Review: Close Your Eyes
by Jan Lumholdt
- CANNES 2023: Spanish super-auteur Víctor Erice returns, laying bare his absolute love of cinema in more or less every frame
The number of years since Víctor Erice finalised his previous feature is 31 (if the film in question is the 1992 documentary Dream of Light) or possibly 41 (El Sur, 1982), if one counts fiction features. Monday night’s Debussy Theatre world premiere of Close Your Eyes [+see also:
film profile], part of the Cannes Première section, was accordingly packed – with expectation and beholders alike. The attendees included international colleagues of the 82-year-old Spanish super-auteur, such as Amat Escalante, Gilles Marchand, Nicolas Saada and Hirokazo Kore-Eda, all having secured a seat for this singular experience (even outshining Scorsese this time around?). Notably absent was Erice himself. Opening-night nerves? Seeing your offspring flying out into the world can be hard, with decades of build-up at that.
In fact, the opening scene goes all the way back to 1947, somewhere outside of Paris, where a portly, silk-robed fellow in Arab headwear (a wonderfully Sydney Greenstreet-like Josep Maria Pou) languishes in his moth-eaten chateau, catered to by a stoney-faced Chinese servant. A rare visitor appears, summoned in order to travel to Shanghai to bring home the daughter of the robed recluse – a proper Chandleresque scenario, straight out of a 1940s Warner Bros flick. It turns out this footage is indeed a film-within-this-film, The Farewell Gaze, shot around 1990 and aborted owing to the mysterious disappearance of the lead actor, Julio Arenas (José Coronado), never seen again since – which more or less made the film’s director and Julio’s best friend, Miguel Garay (Manolo Solo, playing a likely Erice alter ego), shy away from directing and lead a reclusive existence in the decades to come.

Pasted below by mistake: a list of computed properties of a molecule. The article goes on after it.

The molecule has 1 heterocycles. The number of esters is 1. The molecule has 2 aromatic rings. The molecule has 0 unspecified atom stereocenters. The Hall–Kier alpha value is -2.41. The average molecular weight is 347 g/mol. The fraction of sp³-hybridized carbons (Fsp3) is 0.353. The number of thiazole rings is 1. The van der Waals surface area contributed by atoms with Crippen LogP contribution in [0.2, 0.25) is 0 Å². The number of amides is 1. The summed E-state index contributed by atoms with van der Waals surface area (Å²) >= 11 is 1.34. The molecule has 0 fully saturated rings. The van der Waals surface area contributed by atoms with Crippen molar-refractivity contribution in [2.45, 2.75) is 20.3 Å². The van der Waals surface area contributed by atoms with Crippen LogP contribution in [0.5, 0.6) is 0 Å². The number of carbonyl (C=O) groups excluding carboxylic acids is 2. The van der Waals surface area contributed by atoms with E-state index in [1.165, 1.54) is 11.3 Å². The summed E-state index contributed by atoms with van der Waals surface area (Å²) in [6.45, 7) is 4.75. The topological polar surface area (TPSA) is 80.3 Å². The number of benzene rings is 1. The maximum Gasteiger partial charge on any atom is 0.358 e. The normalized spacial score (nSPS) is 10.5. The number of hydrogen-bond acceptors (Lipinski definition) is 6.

In 2012, which is when the main story takes place, this old footage has been dug up for a TV show about unsolved cases, focusing on Julio with an initially reluctant Miguel participating (the remuneration helps). A journey into the past kicks off, with its fair share of reunions: Miguel meets up again with Julio’s daughter Ana (Ana Torrent, herself reuniting with Erice after her seminal performance at the age of five in The Spirit of the Beehive in 1973); he seeks out his, and also Julio’s, old Argentinian flame Lola (Soledad Villamil); and then there’s his trusty cinephile friend Max (Mario Pardo), who knows all there ever was to know about old prints, projection machines, Nicholas Ray posters and Carl Th Dreyer miracles. There’s also… Julio himself, very much alive, pining away at a rural retirement home, stricken by amnesia.
Yet again, the old footage will play a crucial part, perhaps even inducing a Dreyer miracle, affecting and resurrecting several of those involved – not least Víctor Erice himself. His absolute love of cinema (utterly reciprocated by the premiere audience) is present in more or less every frame of the probably trimmable 169-minute playing time, for which Mr E is wholly pardoned. After all this time, he certainly deserves the chance to spread out a bit.
Close Your Eyes was produced by Spain’s Tandem Films, Nautilus Films, Pecado Films and La mirada del adios AIE, as well as Argentina’s Pampa Films. Its international sales are handled by Film Factory Entertainment.
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